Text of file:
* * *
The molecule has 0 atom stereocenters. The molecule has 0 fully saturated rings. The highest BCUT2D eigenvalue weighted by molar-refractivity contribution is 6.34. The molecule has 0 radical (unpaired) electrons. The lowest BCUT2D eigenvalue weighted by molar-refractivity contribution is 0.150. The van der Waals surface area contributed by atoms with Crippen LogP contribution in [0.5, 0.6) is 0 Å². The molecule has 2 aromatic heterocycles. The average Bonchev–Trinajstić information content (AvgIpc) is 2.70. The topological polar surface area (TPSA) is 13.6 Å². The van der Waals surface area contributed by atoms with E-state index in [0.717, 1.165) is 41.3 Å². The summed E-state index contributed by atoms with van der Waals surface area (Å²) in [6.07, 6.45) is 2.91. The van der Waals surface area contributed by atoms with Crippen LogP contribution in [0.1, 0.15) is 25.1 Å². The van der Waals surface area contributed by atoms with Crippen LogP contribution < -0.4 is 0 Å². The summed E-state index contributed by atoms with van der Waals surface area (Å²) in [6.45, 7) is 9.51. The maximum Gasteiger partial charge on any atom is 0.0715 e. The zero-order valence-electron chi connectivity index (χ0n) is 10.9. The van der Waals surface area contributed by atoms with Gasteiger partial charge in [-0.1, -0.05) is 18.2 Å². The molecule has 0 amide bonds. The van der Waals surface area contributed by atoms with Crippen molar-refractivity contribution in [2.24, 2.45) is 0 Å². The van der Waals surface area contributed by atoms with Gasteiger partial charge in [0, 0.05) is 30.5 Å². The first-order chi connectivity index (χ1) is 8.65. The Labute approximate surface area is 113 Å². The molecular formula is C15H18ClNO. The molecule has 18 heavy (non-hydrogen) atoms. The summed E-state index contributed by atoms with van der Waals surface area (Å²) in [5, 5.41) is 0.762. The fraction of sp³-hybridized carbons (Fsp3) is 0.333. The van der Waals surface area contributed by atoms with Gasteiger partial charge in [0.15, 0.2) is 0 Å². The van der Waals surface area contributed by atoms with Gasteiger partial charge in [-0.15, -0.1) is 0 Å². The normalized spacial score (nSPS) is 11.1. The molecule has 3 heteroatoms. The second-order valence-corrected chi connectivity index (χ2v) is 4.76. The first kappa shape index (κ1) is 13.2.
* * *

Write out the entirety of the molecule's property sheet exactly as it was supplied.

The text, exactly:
The molecule has 0 atom stereocenters. The molecule has 0 fully saturated rings. The highest BCUT2D eigenvalue weighted by molar-refractivity contribution is 6.34. The molecule has 0 radical (unpaired) electrons. The lowest BCUT2D eigenvalue weighted by molar-refractivity contribution is 0.150. The van der Waals surface area contributed by atoms with Crippen LogP contribution in [0.5, 0.6) is 0 Å². The molecule has 2 aromatic heterocycles. The average Bonchev–Trinajstić information content (AvgIpc) is 2.70. The topological polar surface area (TPSA) is 13.6 Å². The van der Waals surface area contributed by atoms with E-state index in [0.717, 1.165) is 41.3 Å². The summed E-state index contributed by atoms with van der Waals surface area (Å²) in [6.07, 6.45) is 2.91. The van der Waals surface area contributed by atoms with Crippen LogP contribution in [0.1, 0.15) is 25.1 Å². The van der Waals surface area contributed by atoms with Crippen LogP contribution < -0.4 is 0 Å². The summed E-state index contributed by atoms with van der Waals surface area (Å²) in [6.45, 7) is 9.51. The maximum Gasteiger partial charge on any atom is 0.0715 e. The zero-order valence-electron chi connectivity index (χ0n) is 10.9. The van der Waals surface area contributed by atoms with Gasteiger partial charge in [-0.1, -0.05) is 18.2 Å². The molecule has 0 amide bonds. The van der Waals surface area contributed by atoms with Crippen molar-refractivity contribution in [2.24, 2.45) is 0 Å². The van der Waals surface area contributed by atoms with Gasteiger partial charge in [0, 0.05) is 30.5 Å². The first-order chi connectivity index (χ1) is 8.65. The Labute approximate surface area is 113 Å². The molecular formula is C15H18ClNO. The molecule has 18 heavy (non-hydrogen) atoms. The summed E-state index contributed by atoms with van der Waals surface area (Å²) in [5, 5.41) is 0.762. The fraction of sp³-hybridized carbons (Fsp3) is 0.333. The van der Waals surface area contributed by atoms with Gasteiger partial charge in [0.15, 0.2) is 0 Å². The van der Waals surface area contributed by atoms with Gasteiger partial charge in [-0.15, -0.1) is 0 Å². The normalized spacial score (nSPS) is 11.1. The molecule has 3 heteroatoms. The second-order valence-corrected chi connectivity index (χ2v) is 4.76. The first kappa shape index (κ1) is 13.2.